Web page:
University of Kentucky agriculture meteorologist calls rainy spring a mixed blessing for Kentucky farmers

Republished from WEKU.

Lots of rain the past two weeks is a mixed blessing for Kentucky farmers. That’s according to Matt Dixon, the senior meteorologist in the University of Kentucky’s Agriculture Weather Center. He said hay pasture growth has been fantastic.

“This year, we’ve had plenty of rainfall, but we’ve also had mild temperatures in place. Hay yields, if we go back to 2023, they weren’t necessarily what we liked them to be at. At that time of year when we’re looking at that first cut, it was a cooler spring.”

Dixon said this April was the 10th warmest in more than 125 years, but hay farmers need four consecutive days of dry weather to make their first cut. He said corn planting is slightly behind the five-year average, but soybeans are slightly ahead, and he predicts the warm winter will be good for farmers growing fruit.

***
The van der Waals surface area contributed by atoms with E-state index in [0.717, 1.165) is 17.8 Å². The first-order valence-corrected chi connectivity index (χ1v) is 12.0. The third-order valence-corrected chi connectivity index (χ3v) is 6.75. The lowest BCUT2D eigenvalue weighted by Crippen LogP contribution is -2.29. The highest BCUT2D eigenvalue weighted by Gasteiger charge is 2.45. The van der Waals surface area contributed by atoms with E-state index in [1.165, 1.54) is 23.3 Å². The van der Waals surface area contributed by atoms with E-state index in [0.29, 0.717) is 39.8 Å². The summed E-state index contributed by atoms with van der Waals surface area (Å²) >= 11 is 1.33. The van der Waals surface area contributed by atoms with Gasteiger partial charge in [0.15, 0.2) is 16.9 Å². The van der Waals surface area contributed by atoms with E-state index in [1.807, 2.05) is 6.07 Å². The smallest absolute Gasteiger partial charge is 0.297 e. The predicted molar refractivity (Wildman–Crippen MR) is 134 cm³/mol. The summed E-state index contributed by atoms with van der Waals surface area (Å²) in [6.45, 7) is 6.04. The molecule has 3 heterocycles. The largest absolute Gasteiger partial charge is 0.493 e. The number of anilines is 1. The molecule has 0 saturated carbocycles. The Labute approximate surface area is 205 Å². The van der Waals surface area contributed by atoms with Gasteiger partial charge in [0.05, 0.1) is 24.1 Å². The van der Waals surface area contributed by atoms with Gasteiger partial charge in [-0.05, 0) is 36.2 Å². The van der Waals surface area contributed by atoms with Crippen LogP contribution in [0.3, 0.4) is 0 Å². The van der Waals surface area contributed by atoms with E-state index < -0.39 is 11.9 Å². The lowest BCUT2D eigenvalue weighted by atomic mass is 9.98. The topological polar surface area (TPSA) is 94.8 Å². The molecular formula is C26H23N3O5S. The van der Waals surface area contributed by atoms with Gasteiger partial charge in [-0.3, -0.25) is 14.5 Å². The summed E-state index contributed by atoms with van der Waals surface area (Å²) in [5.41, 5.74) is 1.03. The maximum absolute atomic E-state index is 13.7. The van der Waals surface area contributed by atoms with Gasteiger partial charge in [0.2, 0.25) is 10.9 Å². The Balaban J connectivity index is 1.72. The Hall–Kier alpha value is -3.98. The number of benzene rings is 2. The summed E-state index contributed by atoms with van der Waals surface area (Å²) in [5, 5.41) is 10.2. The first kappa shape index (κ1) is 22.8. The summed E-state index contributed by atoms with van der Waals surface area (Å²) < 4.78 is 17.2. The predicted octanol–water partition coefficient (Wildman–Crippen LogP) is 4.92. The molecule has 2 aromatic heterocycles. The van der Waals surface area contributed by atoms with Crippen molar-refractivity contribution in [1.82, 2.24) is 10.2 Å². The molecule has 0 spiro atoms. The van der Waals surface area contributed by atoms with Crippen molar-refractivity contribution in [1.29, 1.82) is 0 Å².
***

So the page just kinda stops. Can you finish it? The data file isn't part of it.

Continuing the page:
“I know 2023, we didn’t have much of any peaches grown locally in the bluegrass state. That’s going to be different in 2024. I was out at some orchards a couple of weeks ago, and the crop looks like it’s thriving.”

Dixon said the cloudy, wet spring has been good for slugs and snails, which is a problem for farmers, but added too much rain beats a drought any season.

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Originally published by WEKU.

Republished with permission.